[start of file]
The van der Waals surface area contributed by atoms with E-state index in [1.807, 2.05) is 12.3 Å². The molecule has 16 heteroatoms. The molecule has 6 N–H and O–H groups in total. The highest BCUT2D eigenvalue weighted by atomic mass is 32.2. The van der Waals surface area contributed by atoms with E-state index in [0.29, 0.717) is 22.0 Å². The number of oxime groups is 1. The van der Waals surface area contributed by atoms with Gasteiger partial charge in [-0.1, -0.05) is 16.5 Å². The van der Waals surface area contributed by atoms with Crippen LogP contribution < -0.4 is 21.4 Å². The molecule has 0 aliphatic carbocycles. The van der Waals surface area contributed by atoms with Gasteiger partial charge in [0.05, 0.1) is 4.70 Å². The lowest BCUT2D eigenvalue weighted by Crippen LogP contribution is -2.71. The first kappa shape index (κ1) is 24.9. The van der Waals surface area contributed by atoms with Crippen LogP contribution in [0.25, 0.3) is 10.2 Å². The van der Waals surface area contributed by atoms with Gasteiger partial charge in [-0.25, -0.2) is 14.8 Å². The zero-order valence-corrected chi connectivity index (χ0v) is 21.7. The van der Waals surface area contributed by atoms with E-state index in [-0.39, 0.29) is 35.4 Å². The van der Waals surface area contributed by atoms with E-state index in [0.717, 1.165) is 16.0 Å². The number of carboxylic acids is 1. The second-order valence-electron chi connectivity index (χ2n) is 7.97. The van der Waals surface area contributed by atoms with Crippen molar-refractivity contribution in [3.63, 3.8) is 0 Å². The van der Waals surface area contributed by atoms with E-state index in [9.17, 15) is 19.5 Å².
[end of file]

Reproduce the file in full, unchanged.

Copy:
The van der Waals surface area contributed by atoms with E-state index in [1.807, 2.05) is 12.3 Å². The molecule has 16 heteroatoms. The molecule has 6 N–H and O–H groups in total. The highest BCUT2D eigenvalue weighted by atomic mass is 32.2. The van der Waals surface area contributed by atoms with E-state index in [0.29, 0.717) is 22.0 Å². The number of oxime groups is 1. The van der Waals surface area contributed by atoms with Gasteiger partial charge in [-0.1, -0.05) is 16.5 Å². The van der Waals surface area contributed by atoms with Crippen LogP contribution < -0.4 is 21.4 Å². The molecule has 0 aliphatic carbocycles. The van der Waals surface area contributed by atoms with Gasteiger partial charge in [0.05, 0.1) is 4.70 Å². The lowest BCUT2D eigenvalue weighted by Crippen LogP contribution is -2.71. The first kappa shape index (κ1) is 24.9. The van der Waals surface area contributed by atoms with Crippen LogP contribution in [0.25, 0.3) is 10.2 Å². The van der Waals surface area contributed by atoms with Gasteiger partial charge in [-0.25, -0.2) is 14.8 Å². The zero-order valence-corrected chi connectivity index (χ0v) is 21.7. The van der Waals surface area contributed by atoms with E-state index in [-0.39, 0.29) is 35.4 Å². The van der Waals surface area contributed by atoms with E-state index in [0.717, 1.165) is 16.0 Å². The number of carboxylic acids is 1. The second-order valence-electron chi connectivity index (χ2n) is 7.97. The van der Waals surface area contributed by atoms with Crippen molar-refractivity contribution in [3.63, 3.8) is 0 Å². The van der Waals surface area contributed by atoms with E-state index in [9.17, 15) is 19.5 Å².